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Gaza schools reopen after one-month suspension

Source: Xinhua | 01-25-2009 10:50

Special Report:   Israel airstrikes in Gaza

GAZA, Jan. 24 (Xinhua) -- In the aftermath of the 22-day Israeli military offensive on Gaza Strip, which unilaterally ended a week ago, schools run by the Hamas-ruled Ministry of Education and the UN were back to work on Saturday.

Gaza children pose for photos during their break in the Beit Loliya Boys Elementary School in Gaza city Jan. 24, 2009. Some 200,000 Gaza children returned to school for the first time since Israel‘s offensive. (Xinhua/Zhang Ning)

Gaza children pose for photos during their break in the Beit
 Loliya Boys Elementary School in Gaza city Jan. 24, 2009. 
Some 200,000 Gaza children returned to school for the first 
time since Israel‘s offensive. (Xinhua/Zhang Ning)

Gaza children have physical exercise class in the Beit Loliya Boys Elementary School in Gaza city Jan. 24, 2009. Some 200,000 Gaza children returned to school for the first time since Israel‘s offensive. (Xinhua/Zhang Ning)

Gaza children have physical exercise class in the Beit
Loliya Boys Elementary School in Gaza city Jan. 24, 2009.
Some 200,000 Gaza children returned to school for the first
time since Israel‘s offensive. (Xinhua/Zhang Ning)

"I discovered that my classmate Christine al-Torok was killed during the war," Matta said, adding "It‘s nice to get back to school after all what happened. I‘m happy to be back, but I‘m very sad at the same time to see that Christine‘s vacant."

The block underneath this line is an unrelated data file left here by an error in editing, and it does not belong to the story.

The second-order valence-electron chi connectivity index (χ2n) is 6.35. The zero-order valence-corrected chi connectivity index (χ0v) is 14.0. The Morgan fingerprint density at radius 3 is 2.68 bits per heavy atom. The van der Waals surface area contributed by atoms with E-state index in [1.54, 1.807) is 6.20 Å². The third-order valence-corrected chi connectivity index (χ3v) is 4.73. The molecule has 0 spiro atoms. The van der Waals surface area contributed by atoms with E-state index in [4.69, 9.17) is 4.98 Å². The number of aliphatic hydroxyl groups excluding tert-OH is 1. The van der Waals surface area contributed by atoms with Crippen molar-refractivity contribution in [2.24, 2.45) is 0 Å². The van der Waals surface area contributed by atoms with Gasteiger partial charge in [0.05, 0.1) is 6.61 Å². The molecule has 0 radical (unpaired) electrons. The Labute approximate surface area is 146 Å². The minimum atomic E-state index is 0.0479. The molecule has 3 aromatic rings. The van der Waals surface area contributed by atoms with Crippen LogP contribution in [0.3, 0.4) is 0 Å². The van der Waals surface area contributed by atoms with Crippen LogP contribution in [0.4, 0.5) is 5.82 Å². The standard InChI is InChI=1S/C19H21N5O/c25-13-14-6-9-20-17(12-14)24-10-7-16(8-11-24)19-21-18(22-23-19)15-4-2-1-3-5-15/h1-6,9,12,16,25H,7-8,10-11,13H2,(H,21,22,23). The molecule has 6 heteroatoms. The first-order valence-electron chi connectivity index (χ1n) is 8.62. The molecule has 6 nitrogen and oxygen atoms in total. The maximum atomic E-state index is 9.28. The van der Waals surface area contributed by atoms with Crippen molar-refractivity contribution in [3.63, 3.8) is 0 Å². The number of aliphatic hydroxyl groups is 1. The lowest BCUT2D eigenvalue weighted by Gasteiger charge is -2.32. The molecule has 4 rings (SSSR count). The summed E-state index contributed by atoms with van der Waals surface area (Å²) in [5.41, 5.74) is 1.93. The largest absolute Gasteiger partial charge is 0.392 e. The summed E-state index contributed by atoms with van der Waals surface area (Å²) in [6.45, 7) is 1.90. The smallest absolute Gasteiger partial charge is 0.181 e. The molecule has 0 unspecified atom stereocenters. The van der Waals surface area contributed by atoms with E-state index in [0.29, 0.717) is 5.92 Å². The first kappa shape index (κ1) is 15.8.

The Ministry of Education pointed out in a statement that they are facing many troubles with the schools that had been damaged in southern Gaza.

A statement sent to reporters said these schools will be enforced to join two or three classes in one room, rising the number of pupils in the single class to 120 each. As a matter of fact, their ability of understanding is weakened.

After reaching their damaged schools that were directly targeted by rockets, students were shocked to know that many of their friends were either killed or critically injured, which madethem feel sorrow.

Mohamed Abu Jalala, a 15-year-old pupil from Jabalia refugee camp school of al-Fakhoura, which was shelled by tanks with some 55 civilians killed during the war, said "It was very difficult to get back to our school which was a shelter for families and was hit by bombs."

I can still see marks of the bombs on the walls of the school. It was very difficult and hard, not only for me, but also for all our classmates and children who came back to school today," said Mohamed.